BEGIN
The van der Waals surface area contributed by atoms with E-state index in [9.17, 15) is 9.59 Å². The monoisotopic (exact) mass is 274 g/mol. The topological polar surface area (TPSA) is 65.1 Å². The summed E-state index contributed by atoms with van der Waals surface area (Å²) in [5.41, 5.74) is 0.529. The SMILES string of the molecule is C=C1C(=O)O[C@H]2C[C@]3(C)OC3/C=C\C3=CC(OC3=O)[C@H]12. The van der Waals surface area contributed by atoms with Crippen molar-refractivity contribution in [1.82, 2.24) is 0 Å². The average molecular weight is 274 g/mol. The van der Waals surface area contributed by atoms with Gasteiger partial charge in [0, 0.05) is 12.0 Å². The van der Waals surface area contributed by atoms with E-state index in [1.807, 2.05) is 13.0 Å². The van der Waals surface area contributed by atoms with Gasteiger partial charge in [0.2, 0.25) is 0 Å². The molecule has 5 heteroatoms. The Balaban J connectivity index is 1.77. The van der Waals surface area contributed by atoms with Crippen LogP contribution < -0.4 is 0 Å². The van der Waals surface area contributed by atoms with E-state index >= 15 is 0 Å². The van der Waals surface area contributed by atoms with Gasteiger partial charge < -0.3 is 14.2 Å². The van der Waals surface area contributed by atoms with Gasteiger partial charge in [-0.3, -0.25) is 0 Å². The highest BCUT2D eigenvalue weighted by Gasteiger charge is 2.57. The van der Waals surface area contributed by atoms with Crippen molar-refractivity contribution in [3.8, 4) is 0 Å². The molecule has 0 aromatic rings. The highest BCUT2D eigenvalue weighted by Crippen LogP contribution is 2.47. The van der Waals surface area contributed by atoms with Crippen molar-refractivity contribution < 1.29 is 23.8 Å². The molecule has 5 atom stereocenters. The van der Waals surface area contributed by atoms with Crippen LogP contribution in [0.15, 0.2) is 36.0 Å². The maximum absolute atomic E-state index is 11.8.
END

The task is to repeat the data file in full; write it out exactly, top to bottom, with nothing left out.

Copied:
The van der Waals surface area contributed by atoms with E-state index in [9.17, 15) is 9.59 Å². The monoisotopic (exact) mass is 274 g/mol. The topological polar surface area (TPSA) is 65.1 Å². The summed E-state index contributed by atoms with van der Waals surface area (Å²) in [5.41, 5.74) is 0.529. The SMILES string of the molecule is C=C1C(=O)O[C@H]2C[C@]3(C)OC3/C=C\C3=CC(OC3=O)[C@H]12. The van der Waals surface area contributed by atoms with Crippen molar-refractivity contribution in [1.82, 2.24) is 0 Å². The average molecular weight is 274 g/mol. The van der Waals surface area contributed by atoms with Gasteiger partial charge in [0, 0.05) is 12.0 Å². The van der Waals surface area contributed by atoms with E-state index in [1.807, 2.05) is 13.0 Å². The van der Waals surface area contributed by atoms with Gasteiger partial charge in [0.2, 0.25) is 0 Å². The molecule has 5 heteroatoms. The Balaban J connectivity index is 1.77. The van der Waals surface area contributed by atoms with Crippen LogP contribution < -0.4 is 0 Å². The van der Waals surface area contributed by atoms with E-state index >= 15 is 0 Å². The van der Waals surface area contributed by atoms with Gasteiger partial charge < -0.3 is 14.2 Å². The van der Waals surface area contributed by atoms with Gasteiger partial charge in [-0.3, -0.25) is 0 Å². The highest BCUT2D eigenvalue weighted by Gasteiger charge is 2.57. The van der Waals surface area contributed by atoms with Crippen molar-refractivity contribution in [3.8, 4) is 0 Å². The molecule has 0 aromatic rings. The highest BCUT2D eigenvalue weighted by Crippen LogP contribution is 2.47. The van der Waals surface area contributed by atoms with Crippen molar-refractivity contribution < 1.29 is 23.8 Å². The molecule has 5 atom stereocenters. The van der Waals surface area contributed by atoms with Crippen LogP contribution in [0.15, 0.2) is 36.0 Å². The maximum absolute atomic E-state index is 11.8.